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Lock up your courtiers: Crusader Kings 3 is out now

A king and queen and a sprog stare huffily at the camera in a big empty throne room. Grumpy king. I don't like him. Boo.

Dynastic scheming and disgruntled courtier disposal simulator Crusader Kings 3 is finally out. It is of course a sequel to the legend that welcomed many newcomers to the world of grand strategy games back in 2012, and the first game since then to really cover the same ground.

Our Nate was pleased in his Crusader Kings 3 review, albeit reserved, because the sheer scale and ponderous nature of the game makes it a difficult one to review in the traditional way. “As boring as it is to say, I think Crusader Kings 3 is a lot like Crusader Kings 2, but newer and tidier”, he said, going on to note that the biggest changes are much less fiddly warfare and the new dynasty system, which formalises the ambitions of your ruling family as a consistent line, promoting the roleplaying element rather than just the random whims of the player. There are also lots of little improvements of the sort that become a single big improvement in aggregate, and a general focus on bringing out the personalities of its endless characters even more.

Despite Nate’s early impressions and previews, the release of Crusader Kings 3 has snuck up on me. This is rather fitting, as CK2 was often a game about blinkering yourself to the looming empires and gathering threats while you took care of local matters you actually stood a chance in. It was already a unique and life-consuming classic before Paradox added one piece of DLC for every person on earth, so it’ll be interesting to see what kind of opinions people will form in the coming months.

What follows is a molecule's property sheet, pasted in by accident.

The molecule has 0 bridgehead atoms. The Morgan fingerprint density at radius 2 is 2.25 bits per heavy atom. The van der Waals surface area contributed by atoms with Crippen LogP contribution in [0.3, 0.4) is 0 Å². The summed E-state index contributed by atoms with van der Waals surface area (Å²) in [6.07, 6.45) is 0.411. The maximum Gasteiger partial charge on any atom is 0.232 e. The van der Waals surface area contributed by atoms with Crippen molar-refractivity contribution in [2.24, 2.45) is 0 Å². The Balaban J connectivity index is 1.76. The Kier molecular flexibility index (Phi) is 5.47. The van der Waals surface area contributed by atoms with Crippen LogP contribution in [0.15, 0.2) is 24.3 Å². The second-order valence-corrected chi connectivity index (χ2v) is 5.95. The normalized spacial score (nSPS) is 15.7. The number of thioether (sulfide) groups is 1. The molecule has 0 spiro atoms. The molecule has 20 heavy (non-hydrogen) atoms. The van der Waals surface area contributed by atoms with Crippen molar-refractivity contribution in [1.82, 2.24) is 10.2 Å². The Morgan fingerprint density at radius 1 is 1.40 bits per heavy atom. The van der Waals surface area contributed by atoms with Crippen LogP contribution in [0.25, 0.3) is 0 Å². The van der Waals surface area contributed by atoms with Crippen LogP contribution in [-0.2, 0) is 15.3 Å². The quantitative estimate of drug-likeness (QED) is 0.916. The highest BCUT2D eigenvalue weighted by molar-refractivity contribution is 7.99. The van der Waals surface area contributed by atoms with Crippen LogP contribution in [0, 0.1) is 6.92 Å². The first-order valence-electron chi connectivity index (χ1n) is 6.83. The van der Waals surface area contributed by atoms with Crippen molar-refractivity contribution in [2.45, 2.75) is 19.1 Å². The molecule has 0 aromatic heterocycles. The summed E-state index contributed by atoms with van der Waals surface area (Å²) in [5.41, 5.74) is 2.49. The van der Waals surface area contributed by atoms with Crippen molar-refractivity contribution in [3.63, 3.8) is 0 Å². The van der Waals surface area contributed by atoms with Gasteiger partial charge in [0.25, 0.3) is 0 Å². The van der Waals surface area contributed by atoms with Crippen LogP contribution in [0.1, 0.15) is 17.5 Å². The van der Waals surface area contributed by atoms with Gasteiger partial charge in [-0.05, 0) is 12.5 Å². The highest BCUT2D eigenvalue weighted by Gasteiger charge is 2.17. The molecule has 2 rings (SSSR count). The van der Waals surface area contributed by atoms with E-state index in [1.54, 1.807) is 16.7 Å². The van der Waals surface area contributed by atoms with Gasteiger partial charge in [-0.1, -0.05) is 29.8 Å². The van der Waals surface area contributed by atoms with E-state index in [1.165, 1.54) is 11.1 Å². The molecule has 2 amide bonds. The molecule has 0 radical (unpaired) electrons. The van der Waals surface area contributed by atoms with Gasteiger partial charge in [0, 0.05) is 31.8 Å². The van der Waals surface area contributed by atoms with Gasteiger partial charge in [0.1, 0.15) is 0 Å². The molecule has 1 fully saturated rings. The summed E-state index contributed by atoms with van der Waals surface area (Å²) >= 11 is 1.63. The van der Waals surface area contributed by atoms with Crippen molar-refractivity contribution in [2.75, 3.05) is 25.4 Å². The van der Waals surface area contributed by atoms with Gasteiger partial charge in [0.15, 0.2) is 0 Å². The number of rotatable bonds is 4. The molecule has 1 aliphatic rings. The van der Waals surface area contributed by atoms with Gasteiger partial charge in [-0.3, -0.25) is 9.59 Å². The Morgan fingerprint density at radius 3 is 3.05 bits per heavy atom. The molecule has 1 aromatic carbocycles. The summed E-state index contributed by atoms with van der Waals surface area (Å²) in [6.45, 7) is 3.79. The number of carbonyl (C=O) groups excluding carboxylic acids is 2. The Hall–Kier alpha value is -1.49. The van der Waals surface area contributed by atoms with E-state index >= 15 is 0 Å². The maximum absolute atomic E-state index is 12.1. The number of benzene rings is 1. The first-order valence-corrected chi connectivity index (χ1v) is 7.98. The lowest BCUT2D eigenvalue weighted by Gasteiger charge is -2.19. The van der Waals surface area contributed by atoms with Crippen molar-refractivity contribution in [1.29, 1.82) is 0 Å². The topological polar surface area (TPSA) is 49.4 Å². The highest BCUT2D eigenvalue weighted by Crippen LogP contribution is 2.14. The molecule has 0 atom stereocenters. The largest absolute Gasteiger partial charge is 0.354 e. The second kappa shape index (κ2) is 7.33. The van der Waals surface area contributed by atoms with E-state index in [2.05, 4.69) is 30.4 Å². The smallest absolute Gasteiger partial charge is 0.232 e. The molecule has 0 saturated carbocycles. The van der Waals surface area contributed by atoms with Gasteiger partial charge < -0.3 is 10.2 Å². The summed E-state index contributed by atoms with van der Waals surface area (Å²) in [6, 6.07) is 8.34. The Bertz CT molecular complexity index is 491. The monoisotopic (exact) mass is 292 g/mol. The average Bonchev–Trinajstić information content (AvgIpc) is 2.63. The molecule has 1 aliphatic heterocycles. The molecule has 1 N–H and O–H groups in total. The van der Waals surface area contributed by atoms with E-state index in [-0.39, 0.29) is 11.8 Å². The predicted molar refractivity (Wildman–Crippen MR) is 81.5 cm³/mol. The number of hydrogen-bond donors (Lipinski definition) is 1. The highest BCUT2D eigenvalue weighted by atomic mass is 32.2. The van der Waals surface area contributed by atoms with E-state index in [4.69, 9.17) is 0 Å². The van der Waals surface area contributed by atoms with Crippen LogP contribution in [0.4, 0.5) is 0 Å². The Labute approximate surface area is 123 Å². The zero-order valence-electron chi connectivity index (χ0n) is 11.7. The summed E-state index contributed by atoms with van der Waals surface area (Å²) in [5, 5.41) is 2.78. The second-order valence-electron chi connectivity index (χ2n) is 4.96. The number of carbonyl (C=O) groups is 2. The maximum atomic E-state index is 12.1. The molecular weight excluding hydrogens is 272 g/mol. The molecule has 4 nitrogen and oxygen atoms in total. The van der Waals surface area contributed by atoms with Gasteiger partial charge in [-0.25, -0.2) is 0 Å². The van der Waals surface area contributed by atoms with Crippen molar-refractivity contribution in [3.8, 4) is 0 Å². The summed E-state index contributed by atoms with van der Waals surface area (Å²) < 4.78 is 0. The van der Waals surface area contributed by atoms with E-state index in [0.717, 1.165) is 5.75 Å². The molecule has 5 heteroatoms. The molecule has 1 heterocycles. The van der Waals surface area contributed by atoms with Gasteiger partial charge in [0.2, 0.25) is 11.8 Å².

All signs indicate that it is, perhaps inevitably, an iterative sequel rather than a revolution. You pick a ruler within the medieval Old World (Australasia, the Americas, and everything South of Benin are left out, but considering I spent 70 hours playing CK2 in under a quarter of Iberia, this is still an astonishingly vast simulation) and use their skills, personality, and relationships to pursue whatever goal you think makes sense. Military conquests happen, but most of your time will be spent scheming, feuding with whole families, and alternating between nice calm reigns of consolidation, and desperate panic as your dynasty is pulled apart from six directions at once. One time in CK2, I fended off the biggest empire on the planet by marrying off my mother, in a plot that also put my grandson in line to inherit three kingdoms, just so long as one specific character had no children. There’s really nothing like it. Until now.

Crusader Kings 3 is out now for Windows, Mac, and Linux on Steam for £42/$50/€50. It’s also available on Windows 10 via the Microsoft Store and the Xbox Game Pass For PC.

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